Don’t be tempted by illegal seed
Shortages of seed in some crop types are almost a certainty leading into the 2012 planting season. Durum, barley and edible bean seed acres were greatly reduced in 2011 due to poor planting conditions. In the case of barley, a reduction in malt contracts over the past two years has also negatively influenced seed production.
Nearly every commonly used small-grain variety is protected by Plant Variety Protection Title V and may only be sold as a class of certified seed. Brown bagging, or farmer-to-farmer exchange or sale of protected varieties, is illegal.
The North Dakota State Seed Department is utilizing several media sources to convey this information this year and encourages certified seed producers, conditioners and retailers to assist in this educational effort as well.
• Durum, barley and dry bean seed may be in short supply for 2012.
• Don’t let shortages tempt you to buy or sell brown-bagged seed.
• The State Seed Department will be monitoring sales.
Under current circumstances, the temptation to circumvent seed laws by accessing seed from a neighbor may be strong. But participants in illegal seed sales must be aware that the consequences of breaking seed laws are stiff for both buyer and seller (up to a $5,000 fine per sale for violating PVP laws).
Variety owners will also go after violators, and they can collect up to triple damages for the seed sold and the production from illegally acquired seed. It is the responsibility of all parties involved — the seller, the conditioner and the buyer — to understand the limitations of PVP laws.
Seed certification ensures that high-quality seed of known genetic identity and purity is available to the agricultural industry. Illegal seed sales are detrimental to the entire seed industry. The seed department will work with other agencies and seed industry partners to investigate violations and enforce seed laws.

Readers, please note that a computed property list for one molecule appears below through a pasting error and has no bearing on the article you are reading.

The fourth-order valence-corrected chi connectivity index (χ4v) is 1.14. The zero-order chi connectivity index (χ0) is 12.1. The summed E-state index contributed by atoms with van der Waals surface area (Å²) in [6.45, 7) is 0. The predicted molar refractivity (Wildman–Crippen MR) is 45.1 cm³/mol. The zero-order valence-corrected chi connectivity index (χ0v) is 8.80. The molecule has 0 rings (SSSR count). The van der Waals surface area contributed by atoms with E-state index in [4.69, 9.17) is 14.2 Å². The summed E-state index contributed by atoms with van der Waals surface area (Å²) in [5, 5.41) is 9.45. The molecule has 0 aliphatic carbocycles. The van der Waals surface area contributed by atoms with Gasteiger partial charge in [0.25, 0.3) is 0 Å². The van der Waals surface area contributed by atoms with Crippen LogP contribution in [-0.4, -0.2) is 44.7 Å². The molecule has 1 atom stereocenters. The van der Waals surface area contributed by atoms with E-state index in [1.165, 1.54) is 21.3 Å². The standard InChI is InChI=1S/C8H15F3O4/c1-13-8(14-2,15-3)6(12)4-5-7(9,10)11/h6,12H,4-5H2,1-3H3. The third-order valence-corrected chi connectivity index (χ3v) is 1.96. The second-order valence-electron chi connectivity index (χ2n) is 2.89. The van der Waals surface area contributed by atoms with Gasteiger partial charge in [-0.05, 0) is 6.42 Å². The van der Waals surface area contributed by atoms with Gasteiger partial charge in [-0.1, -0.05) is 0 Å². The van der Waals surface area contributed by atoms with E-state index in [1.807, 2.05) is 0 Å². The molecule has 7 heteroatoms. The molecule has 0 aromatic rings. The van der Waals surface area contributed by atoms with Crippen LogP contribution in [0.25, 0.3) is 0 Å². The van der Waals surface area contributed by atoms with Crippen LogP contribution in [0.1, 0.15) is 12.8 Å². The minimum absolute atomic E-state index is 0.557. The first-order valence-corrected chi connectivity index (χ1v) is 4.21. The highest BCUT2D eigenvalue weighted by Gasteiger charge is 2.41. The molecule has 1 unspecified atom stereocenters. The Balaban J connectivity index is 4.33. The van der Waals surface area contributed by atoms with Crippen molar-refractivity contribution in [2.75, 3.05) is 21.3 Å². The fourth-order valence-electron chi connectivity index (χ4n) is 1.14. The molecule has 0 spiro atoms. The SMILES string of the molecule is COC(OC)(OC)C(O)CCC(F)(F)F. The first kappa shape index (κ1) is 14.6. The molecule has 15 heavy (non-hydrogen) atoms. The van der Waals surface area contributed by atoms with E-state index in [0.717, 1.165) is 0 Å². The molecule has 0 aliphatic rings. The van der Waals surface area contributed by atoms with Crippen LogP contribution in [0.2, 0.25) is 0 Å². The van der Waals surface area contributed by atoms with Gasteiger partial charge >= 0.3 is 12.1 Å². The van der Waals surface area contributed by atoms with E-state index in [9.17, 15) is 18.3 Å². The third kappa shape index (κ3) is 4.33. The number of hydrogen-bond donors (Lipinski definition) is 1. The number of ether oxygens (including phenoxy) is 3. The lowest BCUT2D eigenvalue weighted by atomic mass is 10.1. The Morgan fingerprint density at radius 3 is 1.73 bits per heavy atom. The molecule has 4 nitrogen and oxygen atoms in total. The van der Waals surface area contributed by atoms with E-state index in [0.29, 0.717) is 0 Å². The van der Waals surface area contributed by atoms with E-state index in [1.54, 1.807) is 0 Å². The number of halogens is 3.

The buyer’s proof of seed certification is either a valid seed tag or a bulk sale certificate issued by an official seed certification agency such as the North Dakota State Seed Department. Seed sellers are required to provide this documentation with each container of certified seed sold. Seed regulatory agencies may ask for these documents when examining potential seed violations.
Additionally, North Dakota seed laws require that seed sold in North Dakota be labeled with specific information regarding the variety and quality of the seed in the container. The full name and address of the person who labels or offers the seed for sale must also be included. Proper labeling is required for all seed, whether it is a protected variety or not.
We cannot emphasize strongly enough — if it isn’t a legal seed source, don’t sell it, don’t buy it and don’t plant it. Legal seed may be difficult to find in certain crops, but not impossible.
For more information about seed sales or a list of protected varieties, contact the State Seed Department at 701-231-5400, or visit www.ndseed.com.
Bertsch is director of the North Dakota State Seed Department.
This article published in the December, 2011 edition of DAKOTA FARMER.